Cabrillo National Monument
Cabrillo National Monument
Cabrillo National Monument marks the site where Juan Rodriguez Cabrillo first stepped foot in California in 1542 and thereby became the first European to land on what is now the West Coast of the United States, just barely... Cabrillo National Monument has the added distinction of being the most southwesterly point in the contiguous states. Because the national monument includes Point Loma and the Old Point Loma Lighthouse, the views of San Diego and the surrounding area are superb. A bit south of the old lighthouse is the Whale Overlook, a vantage point that offers views of the New Point Loma Lighthouse and whales during the annual migration in January and February. Cabrillo National Monument also offers a Visitor Center with exhibits, films and ranger-guided programs about the history of Cabrillo.
Juan Rodriguez Cabrillo was one of the original conquistadors in the army of Hernan Cortes, the folks who conquered the Aztecs and claimed most of the New World for the King of Spain. His name first appeared in the historical journals in 1519 when he served as a captain of crossbowmen in the conquest of Mexico. After the Aztecs were defeated, he explored southern Mexico, Guatemala and El Salvador with other Spanish military expeditions and eventually settled in Guatemala where the king had granted him encomiendas (long term leases for land uses like farming and gold mining, along with the right to use forced Indian labor in his projects). In 1532 he returned to Spain and met and married his wife, Beatriz Sanchez de Ortega. She returned with him to Guatemala and later bore two sons. By the mid-1530's he had established himself as a leading citizen of Santiago, the largest city in Guatemala.
In 1540, a major earthquake destroyed Santiago. The report Cabrillo wrote for the King of Spain is credited as being the first piece of secular journalism written in the New World. During those years Cabrillo also built a reputation as a ship builder using skilled craftsman he brought back from Spain to direct the forced Indian labor that actually built the ships. He used the ships he built to import and export goods between Guatemala, Spain and other areas of the New World.
In 1542, Pedro de Alvarado, the Governor of Guatemala, commissioned Cabrillo to build and provision ships to explore the Pacific. The plan was to establish a trade route between Central America and the Spice Islands. Not long after, Alvarado was killed during an Indian uprising. His business partner, Antonio de Mendoza (the Viceroy of New Spain) then prompted Cabrillo himself to lead one of the two planned expeditions to explore the Pacific. Cabrillo led a group of three ships that sailed north along the Pacific coast while Ruy Lopez de Villalobos commanded the expedition that sailed straight west to the Philippines. Villalobos reached the Philippines but was killed shortly thereafter when his crew mutinied. His crew later surrendered to a Portuguese garrison in the Spice Islands and nothing ever came of the venture.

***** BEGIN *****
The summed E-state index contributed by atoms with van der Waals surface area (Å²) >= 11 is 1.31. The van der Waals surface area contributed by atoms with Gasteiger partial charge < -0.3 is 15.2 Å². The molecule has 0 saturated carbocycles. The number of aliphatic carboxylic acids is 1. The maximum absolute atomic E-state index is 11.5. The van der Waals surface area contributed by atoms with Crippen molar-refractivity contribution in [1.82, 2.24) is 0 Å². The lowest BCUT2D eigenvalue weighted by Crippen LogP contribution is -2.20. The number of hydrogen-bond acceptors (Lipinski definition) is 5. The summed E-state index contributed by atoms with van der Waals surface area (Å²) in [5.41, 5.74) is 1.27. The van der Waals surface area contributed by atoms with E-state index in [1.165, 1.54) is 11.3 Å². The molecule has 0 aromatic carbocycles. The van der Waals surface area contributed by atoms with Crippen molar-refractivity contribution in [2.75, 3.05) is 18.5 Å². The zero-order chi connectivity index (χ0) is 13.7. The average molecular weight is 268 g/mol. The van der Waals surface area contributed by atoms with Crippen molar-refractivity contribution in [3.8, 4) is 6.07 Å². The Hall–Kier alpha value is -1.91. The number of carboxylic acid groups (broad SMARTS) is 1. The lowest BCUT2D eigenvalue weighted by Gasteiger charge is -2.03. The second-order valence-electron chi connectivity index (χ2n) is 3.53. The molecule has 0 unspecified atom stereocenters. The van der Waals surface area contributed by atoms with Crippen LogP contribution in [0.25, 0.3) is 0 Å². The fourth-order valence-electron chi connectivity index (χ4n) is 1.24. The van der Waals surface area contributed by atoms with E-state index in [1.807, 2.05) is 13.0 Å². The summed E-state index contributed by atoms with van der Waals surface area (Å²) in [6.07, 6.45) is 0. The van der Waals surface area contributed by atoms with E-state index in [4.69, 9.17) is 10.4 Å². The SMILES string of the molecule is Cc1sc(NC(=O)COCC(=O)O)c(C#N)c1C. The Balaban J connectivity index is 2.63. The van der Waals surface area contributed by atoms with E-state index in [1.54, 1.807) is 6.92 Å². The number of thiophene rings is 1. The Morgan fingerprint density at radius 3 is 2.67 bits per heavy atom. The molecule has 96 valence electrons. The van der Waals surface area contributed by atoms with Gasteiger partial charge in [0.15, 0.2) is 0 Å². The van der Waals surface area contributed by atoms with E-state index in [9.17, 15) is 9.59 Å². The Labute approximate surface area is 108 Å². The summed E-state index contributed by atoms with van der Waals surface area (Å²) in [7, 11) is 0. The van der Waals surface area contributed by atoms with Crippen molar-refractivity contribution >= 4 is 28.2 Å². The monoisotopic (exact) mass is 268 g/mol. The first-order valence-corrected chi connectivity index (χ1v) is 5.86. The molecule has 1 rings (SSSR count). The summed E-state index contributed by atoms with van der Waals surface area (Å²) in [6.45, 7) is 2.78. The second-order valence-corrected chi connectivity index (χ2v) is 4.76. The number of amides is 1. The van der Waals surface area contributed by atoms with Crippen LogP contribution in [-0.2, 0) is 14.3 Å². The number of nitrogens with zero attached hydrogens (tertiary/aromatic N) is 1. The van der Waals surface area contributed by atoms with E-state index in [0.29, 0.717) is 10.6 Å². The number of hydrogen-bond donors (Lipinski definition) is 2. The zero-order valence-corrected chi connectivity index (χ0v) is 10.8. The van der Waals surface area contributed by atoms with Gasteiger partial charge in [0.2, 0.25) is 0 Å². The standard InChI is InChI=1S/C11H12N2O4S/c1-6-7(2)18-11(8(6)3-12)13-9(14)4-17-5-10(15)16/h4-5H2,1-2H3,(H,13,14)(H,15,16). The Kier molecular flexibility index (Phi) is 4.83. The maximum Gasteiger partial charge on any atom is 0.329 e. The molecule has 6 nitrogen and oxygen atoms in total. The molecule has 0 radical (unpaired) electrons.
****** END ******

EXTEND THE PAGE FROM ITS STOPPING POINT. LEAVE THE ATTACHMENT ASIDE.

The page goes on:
Cabrillo and his expedition sailed out of Navidad (near modern-day Manzanillo) and headed north on June 24, 1542. Three-and-a-half months later, the expedition entered San Diego Bay. Cabrillo disembarked to claim the property and named the place "San Miguel." 60 years later, Sebastian Vizcaino came by and changed the name to "San Diego." Cabrillo's expedition continued north to Monterey Bay and might even have reached Point Reyes before worsening storms forced them to turn back. They returned to the Channel Islands and settled there for the winter but during a brief skirmish with local Native Americans, Cabrillo suffered a fall and shattered one of his limbs. He died of complications on January 3, 1543. His crew set sail a few days later headed north again. They might have made it as far north as the Rogue River in Oregon but between the nasty storms and the spoiled provisions, they lost heart and headed back to Guatemala. Nowhere along the way did they see San Francisco Bay, that wasn't discovered by the Spanish until 1769.
Cabrillo's contemporaries in Guatemala considered his expedition to be a failure but he left the first written records of Spanish explorers in California and his efforts served to assist others in the eventual colonization of the expanded Spanish Empire.
Also on the grounds of Cabrillo National Monument is the Old Point Loma Lighthouse and the remains of Fort Rosecrans, a coastal defensive installation built to protect the approaches to San Diego Harbor. Between 1918 and 1943, the Army built fire control stations, searchlight bunkers and gun batteries in the area. The largest guns were capable of fire 2,300-pound shells as much as 30 miles out to sea. In the old radio station building visitors will find "They Stood the Watch," an exhibit that shares the story behind the military remains.
President Woodrow Wilson signed the legislation establishing Cabrillo National Monument in 1913. Cabrillo National Monument is open from 9 am to 5 pm every day except Christmas Day. Entry fees are $5 per passenger vehicle, $3 per person for walk-ins. Cabrillo National Monument also honors all the various annual federal passes available.
The Old Point Loma Lighthouse
Other photos courtesy of the National Park Service